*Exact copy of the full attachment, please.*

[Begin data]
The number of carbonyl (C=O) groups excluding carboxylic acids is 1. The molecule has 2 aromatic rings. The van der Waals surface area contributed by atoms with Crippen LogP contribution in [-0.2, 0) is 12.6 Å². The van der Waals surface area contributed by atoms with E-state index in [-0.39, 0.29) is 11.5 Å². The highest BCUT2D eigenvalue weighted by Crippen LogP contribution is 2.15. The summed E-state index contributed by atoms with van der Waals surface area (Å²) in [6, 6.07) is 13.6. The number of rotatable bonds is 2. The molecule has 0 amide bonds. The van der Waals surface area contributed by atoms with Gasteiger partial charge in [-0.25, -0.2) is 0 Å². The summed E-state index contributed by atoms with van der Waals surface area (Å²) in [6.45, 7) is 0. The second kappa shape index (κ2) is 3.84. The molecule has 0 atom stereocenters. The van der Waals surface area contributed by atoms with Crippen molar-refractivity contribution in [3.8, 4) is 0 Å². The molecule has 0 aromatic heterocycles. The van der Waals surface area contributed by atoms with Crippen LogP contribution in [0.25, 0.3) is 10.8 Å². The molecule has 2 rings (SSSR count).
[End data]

The number of carbonyl (C=O) groups excluding carboxylic acids is 1. The molecule has 2 aromatic rings. The van der Waals surface area contributed by atoms with Crippen LogP contribution in [-0.2, 0) is 12.6 Å². The van der Waals surface area contributed by atoms with E-state index in [-0.39, 0.29) is 11.5 Å². The highest BCUT2D eigenvalue weighted by Crippen LogP contribution is 2.15. The summed E-state index contributed by atoms with van der Waals surface area (Å²) in [6, 6.07) is 13.6. The number of rotatable bonds is 2. The molecule has 0 amide bonds. The van der Waals surface area contributed by atoms with Gasteiger partial charge in [-0.25, -0.2) is 0 Å². The summed E-state index contributed by atoms with van der Waals surface area (Å²) in [6.45, 7) is 0. The second kappa shape index (κ2) is 3.84. The molecule has 0 atom stereocenters. The van der Waals surface area contributed by atoms with Crippen molar-refractivity contribution in [3.8, 4) is 0 Å². The molecule has 0 aromatic heterocycles. The van der Waals surface area contributed by atoms with Crippen LogP contribution in [0.25, 0.3) is 10.8 Å². The molecule has 2 rings (SSSR count).